5 things I learned when I ran 20 miles in Under Armour's $250 carbon fiber super shoes

UA Flow Velociti Elite running shoe
(Image credit: Future)

Can a pair of carbon-fiber supershoes really turn you into a faster runner?

I'm currently training for the London Marathon; it's been 10 years since I've run a marathon, and a lot has changed since then. For one thing, I'm a lot older, and, thanks to my general lack of running the past five years, I'm a good deal slower, too. 

But there's been a revolution in running shoes, thanks to the introduction of carbon fiber plates, which literally put a spring in your step as you run. Carbon fiber running shoes are a must-have among elite athletes. But how would they work for an average joe like me? To find out, I ran in the Under Armour Flow Velociti Elite, the company's first pair of carbon fiber shoes, which will be released on April 13.

The Velociti Elite debuted last year, and were worn by Sharon Lokedi when she won the 2022 NYC Marathon. Surely, these $250 shoes could help me too, right?

I ran for about 20 miles so far in the Velociti Elite — two short runs followed by a 13-mile run — and compared them with the Under Armour Charged Gemini and the Nike Air Zoom Pegasus 39s, both of which cost around $100, but are some of the best running shoes around. Here's what I found.

I'm faster (I think)

UA Flow Velociti Elite running shoe

(Image credit: Future)

I'm not going to set any course record — at my best, I finished a marathon in 3 hours and 52 minutes — but I definitely felt faster when wearing the Velociti Elites. My stats would seem to back that up; on my short runs of about 3 miles, I averaged around a 9-minute mile, versus 9:24 when wearing the Under Armour Charged Gemini (the company's $100 all-around running shoe).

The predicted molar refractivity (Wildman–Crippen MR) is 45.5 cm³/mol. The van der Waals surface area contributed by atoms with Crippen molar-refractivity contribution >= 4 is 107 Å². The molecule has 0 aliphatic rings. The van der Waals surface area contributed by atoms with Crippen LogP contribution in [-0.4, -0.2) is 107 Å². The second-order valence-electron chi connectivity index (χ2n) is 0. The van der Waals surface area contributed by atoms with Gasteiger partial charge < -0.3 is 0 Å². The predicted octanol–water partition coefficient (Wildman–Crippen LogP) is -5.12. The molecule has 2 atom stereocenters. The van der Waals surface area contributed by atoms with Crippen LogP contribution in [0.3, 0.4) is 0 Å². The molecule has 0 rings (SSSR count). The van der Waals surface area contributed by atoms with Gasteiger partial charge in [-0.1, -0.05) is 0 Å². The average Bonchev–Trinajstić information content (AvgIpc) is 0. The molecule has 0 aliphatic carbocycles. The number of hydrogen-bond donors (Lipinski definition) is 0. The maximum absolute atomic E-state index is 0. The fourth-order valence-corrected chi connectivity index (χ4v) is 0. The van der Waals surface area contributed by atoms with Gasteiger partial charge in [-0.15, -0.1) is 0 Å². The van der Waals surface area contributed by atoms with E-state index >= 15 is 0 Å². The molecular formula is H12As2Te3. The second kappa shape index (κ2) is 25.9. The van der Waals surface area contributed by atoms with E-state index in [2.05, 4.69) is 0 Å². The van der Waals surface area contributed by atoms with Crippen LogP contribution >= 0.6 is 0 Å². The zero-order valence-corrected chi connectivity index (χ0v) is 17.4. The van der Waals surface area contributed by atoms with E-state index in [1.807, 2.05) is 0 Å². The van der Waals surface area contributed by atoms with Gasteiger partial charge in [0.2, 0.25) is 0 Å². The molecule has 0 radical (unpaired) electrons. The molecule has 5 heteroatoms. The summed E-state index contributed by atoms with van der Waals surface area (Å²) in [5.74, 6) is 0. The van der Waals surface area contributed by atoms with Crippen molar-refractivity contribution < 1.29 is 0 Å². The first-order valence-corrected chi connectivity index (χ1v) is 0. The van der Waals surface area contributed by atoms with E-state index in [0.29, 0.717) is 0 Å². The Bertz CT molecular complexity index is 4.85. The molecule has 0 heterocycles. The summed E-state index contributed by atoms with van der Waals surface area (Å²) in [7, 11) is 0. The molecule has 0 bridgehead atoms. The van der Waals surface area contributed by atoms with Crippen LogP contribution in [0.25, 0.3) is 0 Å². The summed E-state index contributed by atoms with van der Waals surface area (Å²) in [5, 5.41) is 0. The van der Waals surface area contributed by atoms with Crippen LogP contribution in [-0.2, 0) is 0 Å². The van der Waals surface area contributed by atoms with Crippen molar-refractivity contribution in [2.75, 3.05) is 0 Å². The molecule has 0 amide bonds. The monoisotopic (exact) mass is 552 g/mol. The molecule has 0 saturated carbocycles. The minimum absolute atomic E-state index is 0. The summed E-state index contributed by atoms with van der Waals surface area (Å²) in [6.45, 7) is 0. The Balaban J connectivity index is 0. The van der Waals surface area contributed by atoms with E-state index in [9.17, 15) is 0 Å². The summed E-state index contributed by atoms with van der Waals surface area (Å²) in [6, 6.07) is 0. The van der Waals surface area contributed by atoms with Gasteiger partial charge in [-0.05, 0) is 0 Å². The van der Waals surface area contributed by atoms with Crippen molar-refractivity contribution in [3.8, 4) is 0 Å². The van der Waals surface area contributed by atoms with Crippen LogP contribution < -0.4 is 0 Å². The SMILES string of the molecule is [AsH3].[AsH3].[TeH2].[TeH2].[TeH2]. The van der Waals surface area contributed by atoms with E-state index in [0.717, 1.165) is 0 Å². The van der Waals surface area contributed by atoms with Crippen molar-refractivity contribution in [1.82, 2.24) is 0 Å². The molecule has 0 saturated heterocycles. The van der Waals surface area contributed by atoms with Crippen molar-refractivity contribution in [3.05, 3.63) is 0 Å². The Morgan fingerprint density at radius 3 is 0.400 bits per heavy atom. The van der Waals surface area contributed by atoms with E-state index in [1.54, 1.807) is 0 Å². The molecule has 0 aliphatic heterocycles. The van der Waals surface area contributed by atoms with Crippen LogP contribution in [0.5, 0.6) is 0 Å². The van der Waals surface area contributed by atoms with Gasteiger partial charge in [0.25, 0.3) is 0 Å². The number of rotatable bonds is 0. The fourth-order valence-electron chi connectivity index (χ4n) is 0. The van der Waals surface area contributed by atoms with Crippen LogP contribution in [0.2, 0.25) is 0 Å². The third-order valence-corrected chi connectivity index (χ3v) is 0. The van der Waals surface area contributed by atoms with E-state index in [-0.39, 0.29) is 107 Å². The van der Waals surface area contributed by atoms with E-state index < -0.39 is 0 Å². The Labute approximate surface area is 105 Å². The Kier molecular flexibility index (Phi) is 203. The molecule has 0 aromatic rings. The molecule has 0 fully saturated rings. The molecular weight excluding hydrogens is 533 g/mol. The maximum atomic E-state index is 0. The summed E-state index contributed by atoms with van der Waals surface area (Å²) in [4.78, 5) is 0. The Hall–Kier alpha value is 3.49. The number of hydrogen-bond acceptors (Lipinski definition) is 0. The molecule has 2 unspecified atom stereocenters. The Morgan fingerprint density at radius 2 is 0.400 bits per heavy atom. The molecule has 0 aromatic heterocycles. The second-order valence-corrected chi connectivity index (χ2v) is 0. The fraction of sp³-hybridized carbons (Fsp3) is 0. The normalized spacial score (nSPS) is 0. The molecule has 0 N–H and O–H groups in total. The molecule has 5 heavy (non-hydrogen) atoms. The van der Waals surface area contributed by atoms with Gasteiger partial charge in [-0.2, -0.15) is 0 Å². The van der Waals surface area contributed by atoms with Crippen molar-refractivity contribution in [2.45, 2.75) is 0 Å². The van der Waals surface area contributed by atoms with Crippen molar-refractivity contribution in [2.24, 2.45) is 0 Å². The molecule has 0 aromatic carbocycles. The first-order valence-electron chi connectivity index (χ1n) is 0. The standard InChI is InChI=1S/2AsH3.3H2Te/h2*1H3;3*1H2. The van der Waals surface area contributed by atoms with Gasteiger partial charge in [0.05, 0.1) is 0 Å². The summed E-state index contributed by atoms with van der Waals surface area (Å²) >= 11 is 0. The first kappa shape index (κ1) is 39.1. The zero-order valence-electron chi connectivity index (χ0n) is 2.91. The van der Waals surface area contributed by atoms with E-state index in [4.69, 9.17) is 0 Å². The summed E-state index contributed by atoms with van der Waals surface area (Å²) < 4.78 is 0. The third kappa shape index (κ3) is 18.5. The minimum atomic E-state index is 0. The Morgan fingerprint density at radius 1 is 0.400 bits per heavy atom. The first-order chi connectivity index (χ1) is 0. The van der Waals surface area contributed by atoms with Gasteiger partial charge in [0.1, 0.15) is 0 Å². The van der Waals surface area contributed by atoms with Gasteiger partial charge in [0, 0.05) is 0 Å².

However, on my 13-mile run, my average pace wearing the Velociti Elite was 10:19, not that much different from the 10:24 pace I had the previous week when I ran 11 miles in another running shoe.

I then went to the track, and ran a mile each wearing the Velociti Elite, the Under Armour Charged Gemini Running shoes, and the Nike Air Zoom Pegasus 39, which is currently at the top of our list of the best running shoes. When I looked at the results from my Garmin Epix 2 watch, I found that I ran each mile at almost exactly the same pace: 8:25. I did notice that my cadence was slightly faster when wearing the Velociti Elites, though. 

My toes were colder (at first)

UA Flow Velociti Elite running shoe

(Image credit: Future)

In order to shave their weight (my size 12 models weigh 9.3 ounces, compared to 10.95 for the Nike Pegasus 39 and 11.6 ounces for the UA Charged Gemini), the Velociti Elite uses some pretty thin material. How thin? I can read the writing on my socks through the top of the shoe. In the picture above, you can see the light shining through the side of the shoe.

The first time I stepped out on a cold winter's day, I definitely noticed the difference when the wind cut right through, chilling my toes. However, once I had a mile or two under my belt, my feet warmed up, and I didn't notice the cold.

Still, the thin uppers on the Velociti Elite also made me much more conscious about avoiding puddles; I didn't test it, but it looks like any splash of water would go right through to my feet.